12 June 2024

Environment management plan approved for exploratory gas drilling in Beetaloo Sub-Basin

| Andrew McLaughlin
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gas fracking rig

The EMP approval could see Tamboran establish four exploration and appraisal sites and 15 natural gas wells. Photo: Tamboran.

Natural gas drilling in the Northern Territory’s Beetaloo Sub-Basin is one step closer following the approval of Tamboran Resources’ environment management plan (EMP) to construct up to four exploration and appraisal sites, and undertake drilling and flow testing of up to 15 natural gas wells.

The Northern Territory Government welcomed the approval, saying it was backing industries that got the Territory working and grew its economy.

The government said the EMP had undergone “robust and stringent assessment by the Department of Environment, Parks and Water Security”, with the “independent NT EPA determining the proposed activities did not meet the threshold for an environment impact assessment, in line with legislative and regulatory requirements”.

It said natural gas from the Beetaloo had the potential to provide jobs for thousands of Territorians, secure its energy supplies and deliver a boost to local businesses across the Territory.

Gas extracted from the Beetaloo Sub-Basin had the potential to support 13,000 jobs by 2040 and increase the Northern Territory’s economic activity by $17 billion.

Chief Minister Eva Lawler said the government was backing industries that created jobs, which was why it was supporting the onshore gas industry.

“This environmental approval is another critical step in getting natural gas flowing from the Beetaloo – and it ensures strong safeguards while providing confidence and certainty to industry,” she said.

“My commonsense plan will make sure that the benefits from Territory gas are spread right across the Territory, with residents and local businesses set to benefit for years to come.”

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Minister for Mining Mark Monaghan said Territorians would be the first to benefit from the untapped resources in the Beetaloo Basin.

“Additionally, the Northern Territory will be a key player in delivering natural gas to the nation and most likely the world when the Beetaloo comes online,” he said.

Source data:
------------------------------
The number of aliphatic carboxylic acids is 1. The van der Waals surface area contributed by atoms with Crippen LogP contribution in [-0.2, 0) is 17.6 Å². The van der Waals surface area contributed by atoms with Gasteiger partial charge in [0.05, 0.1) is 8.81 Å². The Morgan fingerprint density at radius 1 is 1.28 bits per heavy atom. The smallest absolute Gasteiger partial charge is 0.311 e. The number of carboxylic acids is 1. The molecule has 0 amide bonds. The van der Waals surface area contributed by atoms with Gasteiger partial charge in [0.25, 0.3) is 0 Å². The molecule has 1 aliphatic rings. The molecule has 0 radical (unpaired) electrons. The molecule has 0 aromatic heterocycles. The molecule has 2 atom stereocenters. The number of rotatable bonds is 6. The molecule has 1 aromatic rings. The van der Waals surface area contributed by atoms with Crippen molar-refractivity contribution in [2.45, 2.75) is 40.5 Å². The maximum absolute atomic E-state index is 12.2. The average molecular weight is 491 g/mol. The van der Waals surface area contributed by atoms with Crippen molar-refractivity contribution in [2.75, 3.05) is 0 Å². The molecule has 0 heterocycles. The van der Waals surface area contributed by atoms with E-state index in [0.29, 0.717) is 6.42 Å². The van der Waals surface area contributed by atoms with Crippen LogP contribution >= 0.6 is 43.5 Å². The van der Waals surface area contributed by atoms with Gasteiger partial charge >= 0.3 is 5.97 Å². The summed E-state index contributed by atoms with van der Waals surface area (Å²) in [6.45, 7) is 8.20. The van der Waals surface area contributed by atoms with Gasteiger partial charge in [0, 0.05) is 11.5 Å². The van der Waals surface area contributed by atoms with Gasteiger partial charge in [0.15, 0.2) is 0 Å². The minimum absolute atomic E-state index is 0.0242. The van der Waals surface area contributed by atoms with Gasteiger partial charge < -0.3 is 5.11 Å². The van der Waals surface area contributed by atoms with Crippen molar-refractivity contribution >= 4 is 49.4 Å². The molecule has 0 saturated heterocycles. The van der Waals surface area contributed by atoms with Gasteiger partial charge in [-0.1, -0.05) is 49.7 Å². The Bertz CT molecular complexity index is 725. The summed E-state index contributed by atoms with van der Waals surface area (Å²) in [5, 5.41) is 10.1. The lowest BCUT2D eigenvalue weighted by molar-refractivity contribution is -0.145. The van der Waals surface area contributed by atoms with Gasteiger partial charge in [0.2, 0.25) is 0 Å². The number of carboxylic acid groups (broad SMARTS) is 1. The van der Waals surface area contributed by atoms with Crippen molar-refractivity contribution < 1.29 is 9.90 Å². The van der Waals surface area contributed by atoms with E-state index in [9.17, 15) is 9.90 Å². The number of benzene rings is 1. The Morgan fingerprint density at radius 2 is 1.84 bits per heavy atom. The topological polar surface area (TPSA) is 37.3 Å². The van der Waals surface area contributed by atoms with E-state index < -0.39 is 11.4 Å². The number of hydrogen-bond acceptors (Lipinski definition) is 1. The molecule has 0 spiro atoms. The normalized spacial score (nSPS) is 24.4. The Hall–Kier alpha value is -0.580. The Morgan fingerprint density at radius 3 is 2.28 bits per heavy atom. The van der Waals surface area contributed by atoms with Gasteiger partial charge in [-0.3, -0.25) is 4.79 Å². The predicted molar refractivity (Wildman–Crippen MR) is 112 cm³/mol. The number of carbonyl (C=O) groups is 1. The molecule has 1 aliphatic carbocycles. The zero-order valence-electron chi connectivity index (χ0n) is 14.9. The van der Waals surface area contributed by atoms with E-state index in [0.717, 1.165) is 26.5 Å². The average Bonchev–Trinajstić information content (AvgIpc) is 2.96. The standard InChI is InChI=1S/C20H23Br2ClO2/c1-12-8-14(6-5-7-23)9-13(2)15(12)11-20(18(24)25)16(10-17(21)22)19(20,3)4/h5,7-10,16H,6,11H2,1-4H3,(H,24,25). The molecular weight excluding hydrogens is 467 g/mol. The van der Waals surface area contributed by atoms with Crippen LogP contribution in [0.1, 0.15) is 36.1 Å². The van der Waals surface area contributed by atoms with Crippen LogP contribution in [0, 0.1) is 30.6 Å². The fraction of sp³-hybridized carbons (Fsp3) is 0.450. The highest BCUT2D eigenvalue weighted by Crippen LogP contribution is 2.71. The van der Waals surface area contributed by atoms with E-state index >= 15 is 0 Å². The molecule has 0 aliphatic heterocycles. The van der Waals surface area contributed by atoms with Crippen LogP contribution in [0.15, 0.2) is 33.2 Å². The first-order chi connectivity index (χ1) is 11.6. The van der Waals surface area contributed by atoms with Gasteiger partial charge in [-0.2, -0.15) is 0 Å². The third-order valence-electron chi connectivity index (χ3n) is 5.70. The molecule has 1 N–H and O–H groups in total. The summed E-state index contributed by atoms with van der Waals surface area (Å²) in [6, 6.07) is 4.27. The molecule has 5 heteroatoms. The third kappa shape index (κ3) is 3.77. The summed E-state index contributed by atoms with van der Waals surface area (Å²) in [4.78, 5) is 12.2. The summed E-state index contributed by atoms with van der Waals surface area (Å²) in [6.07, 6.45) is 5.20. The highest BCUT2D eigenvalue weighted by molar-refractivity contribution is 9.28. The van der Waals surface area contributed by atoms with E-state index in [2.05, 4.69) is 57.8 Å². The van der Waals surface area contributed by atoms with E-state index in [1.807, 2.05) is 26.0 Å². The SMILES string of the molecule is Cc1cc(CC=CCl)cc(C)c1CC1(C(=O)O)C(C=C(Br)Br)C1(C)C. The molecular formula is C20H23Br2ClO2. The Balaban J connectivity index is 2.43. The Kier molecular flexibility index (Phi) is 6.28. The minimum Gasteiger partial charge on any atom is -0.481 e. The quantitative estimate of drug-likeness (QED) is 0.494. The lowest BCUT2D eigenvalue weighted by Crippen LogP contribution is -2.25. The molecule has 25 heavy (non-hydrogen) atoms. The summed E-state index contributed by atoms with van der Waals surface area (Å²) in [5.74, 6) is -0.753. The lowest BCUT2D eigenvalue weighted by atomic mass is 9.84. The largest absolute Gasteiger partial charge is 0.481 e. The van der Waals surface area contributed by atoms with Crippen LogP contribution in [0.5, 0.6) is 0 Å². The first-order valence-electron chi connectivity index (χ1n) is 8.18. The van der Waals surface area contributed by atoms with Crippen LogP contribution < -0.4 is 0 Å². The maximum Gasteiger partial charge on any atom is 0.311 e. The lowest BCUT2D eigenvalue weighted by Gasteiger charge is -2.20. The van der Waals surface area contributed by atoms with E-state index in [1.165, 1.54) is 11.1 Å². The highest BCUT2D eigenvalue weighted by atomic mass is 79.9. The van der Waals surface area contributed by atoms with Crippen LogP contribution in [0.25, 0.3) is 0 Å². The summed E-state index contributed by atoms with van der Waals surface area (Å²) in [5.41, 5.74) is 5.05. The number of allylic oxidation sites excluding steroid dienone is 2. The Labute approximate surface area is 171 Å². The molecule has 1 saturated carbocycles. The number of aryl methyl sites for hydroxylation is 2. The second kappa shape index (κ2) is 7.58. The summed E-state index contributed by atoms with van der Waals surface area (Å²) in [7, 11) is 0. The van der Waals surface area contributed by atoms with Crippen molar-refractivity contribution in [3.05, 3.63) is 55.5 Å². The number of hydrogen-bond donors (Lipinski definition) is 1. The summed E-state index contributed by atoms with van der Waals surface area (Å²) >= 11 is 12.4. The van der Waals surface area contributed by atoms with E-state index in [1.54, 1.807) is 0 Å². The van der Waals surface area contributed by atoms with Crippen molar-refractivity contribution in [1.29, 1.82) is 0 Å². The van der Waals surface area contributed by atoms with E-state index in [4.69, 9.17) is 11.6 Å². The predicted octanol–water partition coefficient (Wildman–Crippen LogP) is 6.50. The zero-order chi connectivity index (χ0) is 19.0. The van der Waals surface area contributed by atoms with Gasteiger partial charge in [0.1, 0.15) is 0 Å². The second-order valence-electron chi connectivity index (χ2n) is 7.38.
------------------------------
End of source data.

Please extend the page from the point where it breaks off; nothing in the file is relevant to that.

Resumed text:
“Our government congratulates Tamboran on the conditional approval of their environment management plan and we look forward to seeing this project and industry as a whole progress.

“The Beetaloo Basin is significant for the Territory’s economy and will secure thousands of jobs for the next 15 years, and will be pivotal in the world’s transition to a cleaner, greener future.”

Territory Minister for the Environment, Climate Change and Water Security Kate Worden said all projects were required to pass stringent processes to ensure gas was extracted in an environmentally safe way, and that Tamboran’s EMP had met these criteria.

“Our government has put in place a number of measures to ensure this can be done safely,” she said.

“We have implemented a monitoring program that will be in place along with strong environmental regulations for gas in the Beetaloo Basin.”

But environmental groups have questioned why the plan didn’t proceed to a full environment impact assessment.

READ ALSO Top End secures funding for Beetaloo gas basin monitoring program following controversial Senate inquiry

Associate Professor of Environmental Science at Western Sydney University Ian Wright told the ABC that the absence of further independent scrutiny was “very concerning”, and that the environment management plan did not fully reflect the actual risks because it was a self-assessment by the company.

“I think this deserves the appropriate level of scrutiny for a new industry that is already causing heightened community concern and a large number of unresolved environmental impacts,” he said.

“There have been a number of incidents, and there is a growing gulf of concern that these have not been thoroughly addressed.

“It reminds me of when the Tasmanian government was building dams around 40 years ago and then the Commonwealth government stepped in, because [it] needed more scrutiny.”

The Northern Territory Greens slammed the decision and called on Federal Environment Minister Tanya Plibersek to call a halt to the exploration under the Environment Protection and Biodiversity Conservation (EPBC) Act’s ‘‘water trigger’’ assessment.

The water trigger was added to the EPBC Act in 2013 to assess and address impacts on water resources by large coalmining development and coal seam gas projects.

“Tamboran doesn’t have agreement from traditional owners, they don’t have agreement from landholders to build their pipeline, they don’t have approvals to build their gas-processing plant in the Barkly near the wells, and they don’t have the final investment decision,” a Greens statement said.

“These next few weeks are crucial. The Greens secured the water trigger in Federal Parliament. What is federal Labor going to do?

“We need Tanya Plibersek to use the water trigger now. This water belongs to all Territorians. We can’t let Tamboran wreck it for a profit. We desperately need some oversight in Parliament.”

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